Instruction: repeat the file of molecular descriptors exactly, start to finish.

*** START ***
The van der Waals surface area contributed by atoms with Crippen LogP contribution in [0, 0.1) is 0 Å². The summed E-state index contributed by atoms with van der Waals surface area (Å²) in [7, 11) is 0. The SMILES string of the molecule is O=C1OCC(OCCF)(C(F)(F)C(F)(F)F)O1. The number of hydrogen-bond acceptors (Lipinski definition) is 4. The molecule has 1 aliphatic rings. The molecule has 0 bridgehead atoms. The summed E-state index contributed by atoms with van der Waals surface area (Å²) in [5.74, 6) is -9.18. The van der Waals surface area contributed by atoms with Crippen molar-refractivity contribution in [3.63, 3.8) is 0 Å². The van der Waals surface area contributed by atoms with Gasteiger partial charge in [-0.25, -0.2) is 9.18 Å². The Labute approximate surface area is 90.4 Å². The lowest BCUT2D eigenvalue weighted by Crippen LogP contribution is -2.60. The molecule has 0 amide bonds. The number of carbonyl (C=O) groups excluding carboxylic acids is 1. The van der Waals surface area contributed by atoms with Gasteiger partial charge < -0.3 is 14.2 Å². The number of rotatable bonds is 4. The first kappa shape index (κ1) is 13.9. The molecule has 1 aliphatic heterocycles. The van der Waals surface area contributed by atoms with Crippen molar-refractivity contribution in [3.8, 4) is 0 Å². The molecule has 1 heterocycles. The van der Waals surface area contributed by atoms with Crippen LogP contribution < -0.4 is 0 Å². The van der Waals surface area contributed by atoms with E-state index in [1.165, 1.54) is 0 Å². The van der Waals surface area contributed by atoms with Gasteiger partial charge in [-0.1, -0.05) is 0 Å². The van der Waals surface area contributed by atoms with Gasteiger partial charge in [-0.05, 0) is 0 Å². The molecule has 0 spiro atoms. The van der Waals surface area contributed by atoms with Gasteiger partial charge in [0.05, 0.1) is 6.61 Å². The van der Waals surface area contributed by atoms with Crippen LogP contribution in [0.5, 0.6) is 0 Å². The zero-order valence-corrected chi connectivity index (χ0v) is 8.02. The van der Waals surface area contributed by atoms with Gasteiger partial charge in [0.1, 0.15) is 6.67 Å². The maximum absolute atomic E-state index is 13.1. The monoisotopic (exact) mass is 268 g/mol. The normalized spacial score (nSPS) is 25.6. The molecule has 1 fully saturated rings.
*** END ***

The van der Waals surface area contributed by atoms with Crippen LogP contribution in [0, 0.1) is 0 Å². The summed E-state index contributed by atoms with van der Waals surface area (Å²) in [7, 11) is 0. The SMILES string of the molecule is O=C1OCC(OCCF)(C(F)(F)C(F)(F)F)O1. The number of hydrogen-bond acceptors (Lipinski definition) is 4. The molecule has 1 aliphatic rings. The molecule has 0 bridgehead atoms. The summed E-state index contributed by atoms with van der Waals surface area (Å²) in [5.74, 6) is -9.18. The van der Waals surface area contributed by atoms with Crippen molar-refractivity contribution in [3.63, 3.8) is 0 Å². The van der Waals surface area contributed by atoms with Gasteiger partial charge in [-0.25, -0.2) is 9.18 Å². The Labute approximate surface area is 90.4 Å². The lowest BCUT2D eigenvalue weighted by Crippen LogP contribution is -2.60. The molecule has 0 amide bonds. The number of carbonyl (C=O) groups excluding carboxylic acids is 1. The van der Waals surface area contributed by atoms with Gasteiger partial charge < -0.3 is 14.2 Å². The number of rotatable bonds is 4. The first kappa shape index (κ1) is 13.9. The molecule has 1 aliphatic heterocycles. The van der Waals surface area contributed by atoms with Crippen molar-refractivity contribution in [3.8, 4) is 0 Å². The molecule has 1 heterocycles. The van der Waals surface area contributed by atoms with Crippen LogP contribution < -0.4 is 0 Å². The van der Waals surface area contributed by atoms with E-state index in [1.165, 1.54) is 0 Å². The van der Waals surface area contributed by atoms with Gasteiger partial charge in [-0.1, -0.05) is 0 Å². The van der Waals surface area contributed by atoms with Gasteiger partial charge in [-0.05, 0) is 0 Å². The molecule has 0 spiro atoms. The van der Waals surface area contributed by atoms with Gasteiger partial charge in [0.05, 0.1) is 6.61 Å². The van der Waals surface area contributed by atoms with Crippen LogP contribution in [0.5, 0.6) is 0 Å². The zero-order valence-corrected chi connectivity index (χ0v) is 8.02. The van der Waals surface area contributed by atoms with Gasteiger partial charge in [0.1, 0.15) is 6.67 Å². The maximum absolute atomic E-state index is 13.1. The monoisotopic (exact) mass is 268 g/mol. The normalized spacial score (nSPS) is 25.6. The molecule has 1 fully saturated rings.